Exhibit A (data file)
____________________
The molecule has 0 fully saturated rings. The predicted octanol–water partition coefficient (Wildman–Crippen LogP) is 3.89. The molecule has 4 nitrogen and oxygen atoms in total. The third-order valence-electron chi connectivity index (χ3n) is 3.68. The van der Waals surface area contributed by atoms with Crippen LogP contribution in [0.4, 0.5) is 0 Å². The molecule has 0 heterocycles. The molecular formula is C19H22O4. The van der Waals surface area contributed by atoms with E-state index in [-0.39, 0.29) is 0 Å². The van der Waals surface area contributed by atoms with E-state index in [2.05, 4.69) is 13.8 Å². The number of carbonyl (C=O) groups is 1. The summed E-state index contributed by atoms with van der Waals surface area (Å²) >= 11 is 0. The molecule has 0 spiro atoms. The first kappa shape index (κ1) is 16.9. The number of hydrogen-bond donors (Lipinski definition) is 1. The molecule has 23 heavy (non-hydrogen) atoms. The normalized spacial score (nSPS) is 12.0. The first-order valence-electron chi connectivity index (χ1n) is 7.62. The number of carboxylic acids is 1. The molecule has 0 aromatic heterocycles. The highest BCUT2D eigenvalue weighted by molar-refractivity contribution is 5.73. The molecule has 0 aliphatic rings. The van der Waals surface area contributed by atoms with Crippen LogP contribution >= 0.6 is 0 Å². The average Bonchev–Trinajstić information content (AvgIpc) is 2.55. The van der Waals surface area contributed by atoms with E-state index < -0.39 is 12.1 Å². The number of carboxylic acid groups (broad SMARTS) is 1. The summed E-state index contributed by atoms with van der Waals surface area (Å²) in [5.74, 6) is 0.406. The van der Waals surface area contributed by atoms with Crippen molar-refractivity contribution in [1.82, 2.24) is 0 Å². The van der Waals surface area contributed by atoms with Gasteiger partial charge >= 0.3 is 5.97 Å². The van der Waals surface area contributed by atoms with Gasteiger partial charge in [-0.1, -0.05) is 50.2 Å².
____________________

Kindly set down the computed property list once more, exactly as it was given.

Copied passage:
The molecule has 0 fully saturated rings. The predicted octanol–water partition coefficient (Wildman–Crippen LogP) is 3.89. The molecule has 4 nitrogen and oxygen atoms in total. The third-order valence-electron chi connectivity index (χ3n) is 3.68. The van der Waals surface area contributed by atoms with Crippen LogP contribution in [0.4, 0.5) is 0 Å². The molecule has 0 heterocycles. The molecular formula is C19H22O4. The van der Waals surface area contributed by atoms with E-state index in [-0.39, 0.29) is 0 Å². The van der Waals surface area contributed by atoms with E-state index in [2.05, 4.69) is 13.8 Å². The number of carbonyl (C=O) groups is 1. The summed E-state index contributed by atoms with van der Waals surface area (Å²) >= 11 is 0. The molecule has 0 spiro atoms. The first kappa shape index (κ1) is 16.9. The number of hydrogen-bond donors (Lipinski definition) is 1. The molecule has 23 heavy (non-hydrogen) atoms. The normalized spacial score (nSPS) is 12.0. The first-order valence-electron chi connectivity index (χ1n) is 7.62. The number of carboxylic acids is 1. The molecule has 0 aromatic heterocycles. The highest BCUT2D eigenvalue weighted by molar-refractivity contribution is 5.73. The molecule has 0 aliphatic rings. The van der Waals surface area contributed by atoms with Crippen LogP contribution >= 0.6 is 0 Å². The average Bonchev–Trinajstić information content (AvgIpc) is 2.55. The van der Waals surface area contributed by atoms with E-state index < -0.39 is 12.1 Å². The number of carboxylic acid groups (broad SMARTS) is 1. The summed E-state index contributed by atoms with van der Waals surface area (Å²) in [5.74, 6) is 0.406. The van der Waals surface area contributed by atoms with Crippen molar-refractivity contribution in [1.82, 2.24) is 0 Å². The van der Waals surface area contributed by atoms with Gasteiger partial charge >= 0.3 is 5.97 Å². The van der Waals surface area contributed by atoms with Gasteiger partial charge in [-0.1, -0.05) is 50.2 Å².